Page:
Having these fundamental ideas from the pioneering experimenters, the present study focuses on obtaining simple picture naming norms in UK English and to obtain a single strong factor that hinders in semantic interference. It is clearly known from UCSD Centre for Research in Language has already provided norms for timed picture naming in seven different languages around the world. In the recent years, the International Picture Naming Project database has norms for dominant names for simple black and white line drawings for 520 common objects. It has norms for American English, but for British English, only limited norms are available. Keeping this as a base our project is to collect dominant names and alternate names for the picture in British English. Even though the participants are from the native British English speakers there will be an influence of American English for few pictures or items, this can occur due to the influence of media. That is most of the British people watch TV programs, movies that are telecasted from America. This can influence the usage of the words in Americanisms. Further, it will be observed that first, whether participants corrected to Americanisms immediately generalize that correction to naming new pictures. Second, whether participants corrected to Americanisms store that correction to be recalled on a delayed test. Finally, to obtain whether that Americanized recall is item specific. The second part of the experiment is to find whether any single strong semantic interference is present for newly acquired words or it accumulates from the push and pull of the older words. We know many words and still learn new words, how these words are stored in the memory and when necessary how it recollects and reproduces is the fundamental concept in picture naming experiment. As mentioned from the previous studies words that are used more frequently are retrieved more quickly. If for example in picture naming task the homogeneous categories take response time higher compared to mixed categories of pictures. The response time is based on the lexical retrieval due to shared activation, competitive selection and priming of cumulative semantic interference. The study is to find a single strong parameter of cumulative semantic interference when a new set of words are presented. There are various methods to learn a new word. For example, in the category of animals, two new words are introduced ‘agouti’ and ‘capybara’. In the first method, the new words are introduced casually like cat, dog, horse as an animal category. In the second method, a special importance is given by focusing on the two words alone. The aim of this study is to find the difference in semantic interference in both types of learning and find the error rates. The next day the same picture naming task is given and ask the participant whether they remember the words as new one or same as old names from the category.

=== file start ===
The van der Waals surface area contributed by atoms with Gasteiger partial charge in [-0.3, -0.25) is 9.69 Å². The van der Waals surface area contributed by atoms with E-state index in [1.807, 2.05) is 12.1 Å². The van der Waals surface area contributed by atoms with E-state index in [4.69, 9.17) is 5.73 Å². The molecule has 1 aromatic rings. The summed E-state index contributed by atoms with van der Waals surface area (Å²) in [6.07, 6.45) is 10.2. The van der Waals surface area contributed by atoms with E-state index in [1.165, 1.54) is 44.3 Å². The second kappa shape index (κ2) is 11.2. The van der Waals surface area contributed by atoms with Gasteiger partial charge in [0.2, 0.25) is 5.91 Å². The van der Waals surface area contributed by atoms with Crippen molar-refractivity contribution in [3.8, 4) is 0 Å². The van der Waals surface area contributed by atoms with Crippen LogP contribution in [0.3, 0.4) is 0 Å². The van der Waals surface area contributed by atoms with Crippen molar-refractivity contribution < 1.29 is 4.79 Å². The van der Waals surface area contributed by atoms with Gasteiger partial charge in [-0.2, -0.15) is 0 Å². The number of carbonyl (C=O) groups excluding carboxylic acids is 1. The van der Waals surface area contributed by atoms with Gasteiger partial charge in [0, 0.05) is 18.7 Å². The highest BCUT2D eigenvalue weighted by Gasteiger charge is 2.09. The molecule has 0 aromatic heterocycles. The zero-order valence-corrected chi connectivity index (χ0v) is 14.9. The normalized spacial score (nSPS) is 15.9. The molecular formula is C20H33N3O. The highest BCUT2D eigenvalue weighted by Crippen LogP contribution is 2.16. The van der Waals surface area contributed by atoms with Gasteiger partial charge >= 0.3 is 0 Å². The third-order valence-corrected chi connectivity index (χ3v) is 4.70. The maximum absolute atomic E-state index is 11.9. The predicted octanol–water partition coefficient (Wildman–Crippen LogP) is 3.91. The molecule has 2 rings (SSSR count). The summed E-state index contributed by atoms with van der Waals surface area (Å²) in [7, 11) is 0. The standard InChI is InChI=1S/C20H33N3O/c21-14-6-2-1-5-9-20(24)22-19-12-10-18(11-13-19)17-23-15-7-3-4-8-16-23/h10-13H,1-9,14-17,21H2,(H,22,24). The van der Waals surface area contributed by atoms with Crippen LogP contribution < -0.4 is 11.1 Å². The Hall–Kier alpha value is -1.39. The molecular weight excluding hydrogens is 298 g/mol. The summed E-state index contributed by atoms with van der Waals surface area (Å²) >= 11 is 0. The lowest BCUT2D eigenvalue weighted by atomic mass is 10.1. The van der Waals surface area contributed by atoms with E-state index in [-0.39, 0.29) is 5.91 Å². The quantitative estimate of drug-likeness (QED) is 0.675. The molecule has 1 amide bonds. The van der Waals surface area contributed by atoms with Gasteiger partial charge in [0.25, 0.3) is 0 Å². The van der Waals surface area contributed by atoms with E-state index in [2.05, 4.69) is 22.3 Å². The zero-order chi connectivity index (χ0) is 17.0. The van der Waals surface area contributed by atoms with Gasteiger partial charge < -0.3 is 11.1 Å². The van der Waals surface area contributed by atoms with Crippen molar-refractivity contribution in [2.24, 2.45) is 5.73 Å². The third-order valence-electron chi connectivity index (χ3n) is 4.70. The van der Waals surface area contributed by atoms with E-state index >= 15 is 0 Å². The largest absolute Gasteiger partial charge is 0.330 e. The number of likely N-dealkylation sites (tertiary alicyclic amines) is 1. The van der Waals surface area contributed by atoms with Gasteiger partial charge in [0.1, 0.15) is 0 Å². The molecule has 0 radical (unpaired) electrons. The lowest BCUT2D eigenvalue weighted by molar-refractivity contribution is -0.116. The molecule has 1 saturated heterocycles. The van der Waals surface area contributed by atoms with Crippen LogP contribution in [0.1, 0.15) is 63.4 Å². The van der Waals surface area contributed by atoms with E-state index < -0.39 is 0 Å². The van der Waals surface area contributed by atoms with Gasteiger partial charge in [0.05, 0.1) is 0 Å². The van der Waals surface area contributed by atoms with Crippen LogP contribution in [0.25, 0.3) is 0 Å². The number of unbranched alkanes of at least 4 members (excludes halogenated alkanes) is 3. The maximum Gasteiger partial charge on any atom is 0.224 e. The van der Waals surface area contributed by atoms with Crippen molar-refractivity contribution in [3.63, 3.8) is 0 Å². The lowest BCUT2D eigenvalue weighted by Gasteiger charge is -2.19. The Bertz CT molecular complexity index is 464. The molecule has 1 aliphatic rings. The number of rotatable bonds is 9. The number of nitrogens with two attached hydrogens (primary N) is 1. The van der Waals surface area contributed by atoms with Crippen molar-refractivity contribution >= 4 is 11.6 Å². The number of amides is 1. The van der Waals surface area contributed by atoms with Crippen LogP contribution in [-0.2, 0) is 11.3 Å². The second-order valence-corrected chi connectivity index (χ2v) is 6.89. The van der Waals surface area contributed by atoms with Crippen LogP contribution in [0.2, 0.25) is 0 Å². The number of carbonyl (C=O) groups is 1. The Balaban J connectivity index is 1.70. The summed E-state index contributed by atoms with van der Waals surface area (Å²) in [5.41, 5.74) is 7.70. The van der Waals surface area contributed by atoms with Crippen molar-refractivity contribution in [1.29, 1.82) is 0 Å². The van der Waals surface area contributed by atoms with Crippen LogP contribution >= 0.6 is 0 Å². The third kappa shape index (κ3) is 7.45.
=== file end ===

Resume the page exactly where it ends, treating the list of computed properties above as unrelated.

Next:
100 participants will be recruited from the Bangor University School of Psychology Subject Pool for a 2-session experiment. Due to the nature of the experiment, we will specifically recruit natively monolingual British English speakers (no other languages before age 6), with normal or corrected-to-normal vision and hearing, and no known language disorders. The purpose will be to simply collect name agreement for the set of commonly used pictures.